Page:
Early integrated care project wound down after failings

The past few weeks have been a difficult time for the development of the holy grail of health policy – integrated care: an NHS trust in the Midlands that was supposed to hold a ‘landmark’ integrated care contract worth £360m is set to be wound-down, and a contract in the Wirral heralded as achieving ‘truly integrated’ health and social care service is to be terminated after six years as it brought no improvements in care. Alongside these failures, came a briefing from the Nuffield Trust and The Health Foundation that places much of the blame for the failure of integration in health and social care on the lack of change in working cultures in the NHS and social care to support collaboration.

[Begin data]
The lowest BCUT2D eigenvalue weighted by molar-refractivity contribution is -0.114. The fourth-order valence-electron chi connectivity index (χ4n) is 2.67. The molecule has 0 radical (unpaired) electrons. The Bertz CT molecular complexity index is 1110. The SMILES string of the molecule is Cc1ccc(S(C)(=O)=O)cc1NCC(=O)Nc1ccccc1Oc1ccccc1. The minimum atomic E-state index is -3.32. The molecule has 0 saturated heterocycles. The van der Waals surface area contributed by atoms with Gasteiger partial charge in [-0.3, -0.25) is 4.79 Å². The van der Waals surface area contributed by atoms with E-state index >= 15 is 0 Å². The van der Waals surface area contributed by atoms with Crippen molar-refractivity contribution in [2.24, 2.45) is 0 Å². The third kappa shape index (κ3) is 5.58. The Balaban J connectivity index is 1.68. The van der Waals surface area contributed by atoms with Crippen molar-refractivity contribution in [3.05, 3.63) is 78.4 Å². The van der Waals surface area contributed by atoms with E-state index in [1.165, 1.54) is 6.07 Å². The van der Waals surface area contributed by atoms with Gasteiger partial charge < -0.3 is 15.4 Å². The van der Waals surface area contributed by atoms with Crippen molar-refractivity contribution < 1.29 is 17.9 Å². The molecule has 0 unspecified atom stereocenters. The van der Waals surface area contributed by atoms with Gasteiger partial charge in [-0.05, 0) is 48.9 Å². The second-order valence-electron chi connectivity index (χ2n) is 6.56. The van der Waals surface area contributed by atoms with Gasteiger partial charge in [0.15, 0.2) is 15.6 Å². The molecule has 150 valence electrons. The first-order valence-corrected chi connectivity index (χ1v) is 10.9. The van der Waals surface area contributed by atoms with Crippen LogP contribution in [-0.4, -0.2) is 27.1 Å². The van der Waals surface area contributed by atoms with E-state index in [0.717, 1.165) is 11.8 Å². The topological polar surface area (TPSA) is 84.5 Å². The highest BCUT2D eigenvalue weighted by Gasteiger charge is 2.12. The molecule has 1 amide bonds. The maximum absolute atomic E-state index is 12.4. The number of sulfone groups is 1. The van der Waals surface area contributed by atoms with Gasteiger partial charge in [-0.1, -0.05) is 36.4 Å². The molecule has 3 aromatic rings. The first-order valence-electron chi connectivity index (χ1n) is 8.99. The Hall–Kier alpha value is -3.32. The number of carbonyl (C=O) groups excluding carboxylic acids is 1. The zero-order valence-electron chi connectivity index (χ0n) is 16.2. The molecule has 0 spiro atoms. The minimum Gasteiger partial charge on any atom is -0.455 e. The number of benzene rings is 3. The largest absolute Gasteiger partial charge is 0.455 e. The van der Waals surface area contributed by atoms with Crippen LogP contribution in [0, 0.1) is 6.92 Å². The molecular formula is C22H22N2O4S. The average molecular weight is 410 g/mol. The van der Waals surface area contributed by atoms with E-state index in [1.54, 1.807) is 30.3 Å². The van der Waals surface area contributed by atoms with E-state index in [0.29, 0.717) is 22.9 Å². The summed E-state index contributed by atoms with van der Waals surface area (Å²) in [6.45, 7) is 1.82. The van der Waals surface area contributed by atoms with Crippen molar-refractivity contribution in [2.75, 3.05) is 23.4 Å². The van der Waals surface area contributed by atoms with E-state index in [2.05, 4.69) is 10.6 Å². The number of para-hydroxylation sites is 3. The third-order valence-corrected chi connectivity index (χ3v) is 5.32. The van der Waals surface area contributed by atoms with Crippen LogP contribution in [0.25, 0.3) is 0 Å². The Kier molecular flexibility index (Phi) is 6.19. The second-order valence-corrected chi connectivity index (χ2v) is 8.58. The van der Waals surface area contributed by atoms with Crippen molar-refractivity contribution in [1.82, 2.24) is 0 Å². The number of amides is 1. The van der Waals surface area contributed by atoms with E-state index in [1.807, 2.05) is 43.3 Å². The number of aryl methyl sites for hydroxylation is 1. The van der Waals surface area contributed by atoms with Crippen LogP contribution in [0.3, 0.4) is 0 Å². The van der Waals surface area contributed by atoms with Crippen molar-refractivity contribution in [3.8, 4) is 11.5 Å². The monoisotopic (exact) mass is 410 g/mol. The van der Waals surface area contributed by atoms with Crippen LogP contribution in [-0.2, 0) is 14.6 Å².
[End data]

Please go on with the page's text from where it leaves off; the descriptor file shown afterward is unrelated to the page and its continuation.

Writing in the HSJ, Helen Buckingham, director of strategy and operations at the Nuffield Trust, and Sarah Reed, improvement fellow at The Health Foundation, note that  “Integration has too often felt removed from the day job of those working in services, and from patients and service users who would gain so much from seeing that more joined-up care delivery actually happens.”

The Black Country, once considered a leader in developing integrated care, will now see the scrapping of a trust set up to hold a £360m contract for the integration of health and social care across the region, Dudley Integrated Health and Care Trust (DIHC).

DIHC, which began development over eight years ago, is now going to be wound down or merged with another trust by the Black Country Integrated Care Board (ICB).

Full story in The Lowdown, 4 February 2023